It was expensive, it was tough to shoot, it was one of the biggest bombs of its season. But in the end Glenn Caron and William "Bud" Shakespeare got the last laugh with this awe-inspiring remake of The Taming of the Shrew that remains the most famous episode of Moonlighting. The first half of this episode is so deliriously funny and spectacular that you can't honestly see how they can possibly keep it up for the full hour, but they do, for the most part anyway. This episode also features the show's most grandiose use of comedic... abandon? Is that the right word? When Moonlighting is at its most pedestrian it is still sending up its own format and genre with a gleefully deft grasp of Marx Brothers, Looney Tunes-esque capering. But here the gags are not only screwier, sillier, broader but also more frequent. As Glenn expresses in the commentary, the ENTIRE thing is basically a Warner Bros cartoon. The artistic merit of AS's glorious TV genre busting maybe commendable, the balls to go out on a limb with Shakespeare (in iambic pentameter) on prime time maybe startling. BUT the real genius of this episode is the comedy writing by Jeff Reno and Ron Osborn. The one script that Caron admits to leaving alone.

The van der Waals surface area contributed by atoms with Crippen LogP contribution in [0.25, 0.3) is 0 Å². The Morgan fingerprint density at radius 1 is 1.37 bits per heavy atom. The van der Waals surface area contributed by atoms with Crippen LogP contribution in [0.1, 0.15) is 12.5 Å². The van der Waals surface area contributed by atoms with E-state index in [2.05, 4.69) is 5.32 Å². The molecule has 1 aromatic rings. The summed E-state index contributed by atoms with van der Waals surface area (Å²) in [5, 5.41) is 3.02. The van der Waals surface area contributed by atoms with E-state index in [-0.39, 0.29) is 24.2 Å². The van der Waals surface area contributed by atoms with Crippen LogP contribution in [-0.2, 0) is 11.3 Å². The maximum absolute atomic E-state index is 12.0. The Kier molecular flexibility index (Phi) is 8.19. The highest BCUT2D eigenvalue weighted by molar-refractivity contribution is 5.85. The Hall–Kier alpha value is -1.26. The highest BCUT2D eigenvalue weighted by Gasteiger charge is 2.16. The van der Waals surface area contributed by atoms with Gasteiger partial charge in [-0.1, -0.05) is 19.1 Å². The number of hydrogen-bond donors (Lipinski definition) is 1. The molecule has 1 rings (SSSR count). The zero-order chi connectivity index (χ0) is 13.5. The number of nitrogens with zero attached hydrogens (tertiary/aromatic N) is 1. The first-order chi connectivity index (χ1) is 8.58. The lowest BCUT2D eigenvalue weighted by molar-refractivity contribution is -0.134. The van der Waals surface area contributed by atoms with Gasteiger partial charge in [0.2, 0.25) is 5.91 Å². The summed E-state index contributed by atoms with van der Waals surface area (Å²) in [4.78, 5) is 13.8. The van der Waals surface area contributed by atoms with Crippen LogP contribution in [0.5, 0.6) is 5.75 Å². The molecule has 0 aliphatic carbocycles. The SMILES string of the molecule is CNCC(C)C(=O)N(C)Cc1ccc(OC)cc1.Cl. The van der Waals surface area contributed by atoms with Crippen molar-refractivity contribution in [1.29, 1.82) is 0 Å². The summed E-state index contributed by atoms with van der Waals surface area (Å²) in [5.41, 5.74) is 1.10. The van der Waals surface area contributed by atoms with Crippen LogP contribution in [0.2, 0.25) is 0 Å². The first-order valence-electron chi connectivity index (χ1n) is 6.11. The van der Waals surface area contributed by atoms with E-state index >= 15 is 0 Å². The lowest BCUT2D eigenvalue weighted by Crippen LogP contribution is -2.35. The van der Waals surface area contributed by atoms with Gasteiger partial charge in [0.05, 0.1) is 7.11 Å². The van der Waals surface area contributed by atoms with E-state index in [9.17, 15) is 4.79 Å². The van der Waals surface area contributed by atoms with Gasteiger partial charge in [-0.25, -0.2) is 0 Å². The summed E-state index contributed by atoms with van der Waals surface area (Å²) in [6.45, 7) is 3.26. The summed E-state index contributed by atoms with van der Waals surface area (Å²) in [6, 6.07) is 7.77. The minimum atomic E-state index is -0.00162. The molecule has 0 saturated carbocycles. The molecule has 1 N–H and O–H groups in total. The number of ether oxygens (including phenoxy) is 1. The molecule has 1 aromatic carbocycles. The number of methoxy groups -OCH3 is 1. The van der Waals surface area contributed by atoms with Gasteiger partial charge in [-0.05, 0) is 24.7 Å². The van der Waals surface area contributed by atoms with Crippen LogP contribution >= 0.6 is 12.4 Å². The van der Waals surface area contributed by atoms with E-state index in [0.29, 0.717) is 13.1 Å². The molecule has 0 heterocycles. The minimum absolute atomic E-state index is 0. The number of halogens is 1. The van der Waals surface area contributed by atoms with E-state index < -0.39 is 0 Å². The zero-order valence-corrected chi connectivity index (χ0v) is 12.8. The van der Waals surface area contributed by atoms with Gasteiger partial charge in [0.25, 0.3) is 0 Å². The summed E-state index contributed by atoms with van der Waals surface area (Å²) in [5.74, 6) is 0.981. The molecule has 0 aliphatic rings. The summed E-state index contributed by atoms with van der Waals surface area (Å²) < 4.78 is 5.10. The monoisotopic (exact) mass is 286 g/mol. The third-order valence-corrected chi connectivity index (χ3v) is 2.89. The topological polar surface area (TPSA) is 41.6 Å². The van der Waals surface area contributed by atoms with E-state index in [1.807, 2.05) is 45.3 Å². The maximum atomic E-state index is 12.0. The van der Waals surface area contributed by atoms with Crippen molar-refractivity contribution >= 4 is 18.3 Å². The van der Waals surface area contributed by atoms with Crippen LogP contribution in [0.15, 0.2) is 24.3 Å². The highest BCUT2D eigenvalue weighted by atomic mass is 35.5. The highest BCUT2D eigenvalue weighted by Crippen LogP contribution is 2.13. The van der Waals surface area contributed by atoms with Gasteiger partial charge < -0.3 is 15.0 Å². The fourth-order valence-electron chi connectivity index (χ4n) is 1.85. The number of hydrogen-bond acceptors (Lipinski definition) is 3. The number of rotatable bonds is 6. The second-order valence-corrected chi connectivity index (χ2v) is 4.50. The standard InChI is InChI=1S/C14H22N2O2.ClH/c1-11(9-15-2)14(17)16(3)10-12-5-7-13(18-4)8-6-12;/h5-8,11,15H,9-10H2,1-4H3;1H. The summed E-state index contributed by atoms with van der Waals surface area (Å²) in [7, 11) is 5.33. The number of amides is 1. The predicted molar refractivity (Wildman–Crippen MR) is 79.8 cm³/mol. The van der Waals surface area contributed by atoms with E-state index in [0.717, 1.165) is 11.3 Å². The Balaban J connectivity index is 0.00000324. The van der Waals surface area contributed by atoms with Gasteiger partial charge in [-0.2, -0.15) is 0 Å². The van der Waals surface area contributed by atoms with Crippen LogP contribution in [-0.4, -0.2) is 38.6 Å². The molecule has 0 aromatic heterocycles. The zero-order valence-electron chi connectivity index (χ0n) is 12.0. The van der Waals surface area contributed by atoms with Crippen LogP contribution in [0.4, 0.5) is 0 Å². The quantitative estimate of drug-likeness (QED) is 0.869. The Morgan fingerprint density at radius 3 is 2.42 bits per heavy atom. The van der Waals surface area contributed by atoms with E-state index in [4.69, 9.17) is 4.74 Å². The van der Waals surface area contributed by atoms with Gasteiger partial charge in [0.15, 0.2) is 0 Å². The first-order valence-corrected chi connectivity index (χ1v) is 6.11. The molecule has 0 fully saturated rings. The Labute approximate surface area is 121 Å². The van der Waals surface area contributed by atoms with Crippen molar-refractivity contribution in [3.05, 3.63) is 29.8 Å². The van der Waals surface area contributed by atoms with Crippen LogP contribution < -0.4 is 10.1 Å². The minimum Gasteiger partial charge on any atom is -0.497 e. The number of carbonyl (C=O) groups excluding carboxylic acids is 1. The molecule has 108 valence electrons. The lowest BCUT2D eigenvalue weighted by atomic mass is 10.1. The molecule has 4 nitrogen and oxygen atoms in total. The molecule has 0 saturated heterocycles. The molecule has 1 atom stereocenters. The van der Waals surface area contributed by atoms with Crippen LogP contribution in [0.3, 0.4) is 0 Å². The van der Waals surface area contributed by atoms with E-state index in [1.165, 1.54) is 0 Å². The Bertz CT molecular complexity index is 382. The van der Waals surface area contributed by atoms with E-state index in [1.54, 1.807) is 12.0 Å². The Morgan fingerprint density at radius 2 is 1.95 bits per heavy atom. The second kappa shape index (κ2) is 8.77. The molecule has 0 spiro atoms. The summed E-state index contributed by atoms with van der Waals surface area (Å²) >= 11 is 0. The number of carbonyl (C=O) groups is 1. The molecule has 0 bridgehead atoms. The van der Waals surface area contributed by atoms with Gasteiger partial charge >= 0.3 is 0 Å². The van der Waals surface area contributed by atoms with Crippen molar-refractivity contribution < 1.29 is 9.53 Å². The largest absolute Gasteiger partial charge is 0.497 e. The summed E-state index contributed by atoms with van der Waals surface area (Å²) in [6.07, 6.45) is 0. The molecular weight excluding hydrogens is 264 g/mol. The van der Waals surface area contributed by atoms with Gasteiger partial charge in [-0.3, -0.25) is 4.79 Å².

The episode struggles ever so slightly to maintain its brisk momentum all the way to the end but why carp?
Last Edit: Jun 28, 2012 11:14:00 GMT -5 by dedaved
I recently read Cybill Disobedience, and in her book Cybill seems overly critical of this episode. This i find hard to understand. Our girl knows what a shakespearian comedy is supposed be like. They scene she was upset was the "wedding scene" where she was tied up. But it was only that one scene. And the whole episode is pulled of just great. It's a classic. I love her line, "I havest a headache." This was well done TV. But i don't understand why she is so critical ... she's an actress and a damn good one at that. Her work in that episode is great. So why all the negative.------Conrad aka Connie